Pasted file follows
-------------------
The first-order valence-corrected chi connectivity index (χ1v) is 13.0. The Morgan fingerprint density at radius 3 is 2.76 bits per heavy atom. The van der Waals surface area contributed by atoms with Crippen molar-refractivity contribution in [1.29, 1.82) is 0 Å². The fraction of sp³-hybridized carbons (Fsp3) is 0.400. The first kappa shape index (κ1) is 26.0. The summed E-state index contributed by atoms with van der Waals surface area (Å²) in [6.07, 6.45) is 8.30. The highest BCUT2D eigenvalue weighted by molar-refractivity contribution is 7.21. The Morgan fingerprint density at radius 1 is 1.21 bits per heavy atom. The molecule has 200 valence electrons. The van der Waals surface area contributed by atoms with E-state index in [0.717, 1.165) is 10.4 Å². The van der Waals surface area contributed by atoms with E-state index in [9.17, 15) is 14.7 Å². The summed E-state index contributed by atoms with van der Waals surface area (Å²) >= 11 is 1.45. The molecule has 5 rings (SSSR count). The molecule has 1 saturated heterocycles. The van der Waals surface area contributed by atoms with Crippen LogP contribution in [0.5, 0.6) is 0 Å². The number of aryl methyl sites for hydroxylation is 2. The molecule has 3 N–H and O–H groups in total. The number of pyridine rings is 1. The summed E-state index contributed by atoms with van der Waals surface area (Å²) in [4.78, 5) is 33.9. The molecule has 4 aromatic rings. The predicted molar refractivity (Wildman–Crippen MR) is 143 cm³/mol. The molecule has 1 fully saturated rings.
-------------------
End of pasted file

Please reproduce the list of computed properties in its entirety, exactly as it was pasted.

The first-order valence-corrected chi connectivity index (χ1v) is 13.0. The Morgan fingerprint density at radius 3 is 2.76 bits per heavy atom. The van der Waals surface area contributed by atoms with Crippen molar-refractivity contribution in [1.29, 1.82) is 0 Å². The fraction of sp³-hybridized carbons (Fsp3) is 0.400. The first kappa shape index (κ1) is 26.0. The summed E-state index contributed by atoms with van der Waals surface area (Å²) in [6.07, 6.45) is 8.30. The highest BCUT2D eigenvalue weighted by molar-refractivity contribution is 7.21. The Morgan fingerprint density at radius 1 is 1.21 bits per heavy atom. The molecule has 200 valence electrons. The van der Waals surface area contributed by atoms with E-state index in [0.717, 1.165) is 10.4 Å². The van der Waals surface area contributed by atoms with E-state index in [9.17, 15) is 14.7 Å². The summed E-state index contributed by atoms with van der Waals surface area (Å²) >= 11 is 1.45. The molecule has 5 rings (SSSR count). The molecule has 1 saturated heterocycles. The van der Waals surface area contributed by atoms with Crippen LogP contribution in [0.5, 0.6) is 0 Å². The number of aryl methyl sites for hydroxylation is 2. The molecule has 3 N–H and O–H groups in total. The number of pyridine rings is 1. The summed E-state index contributed by atoms with van der Waals surface area (Å²) in [4.78, 5) is 33.9. The molecule has 4 aromatic rings. The predicted molar refractivity (Wildman–Crippen MR) is 143 cm³/mol. The molecule has 1 fully saturated rings.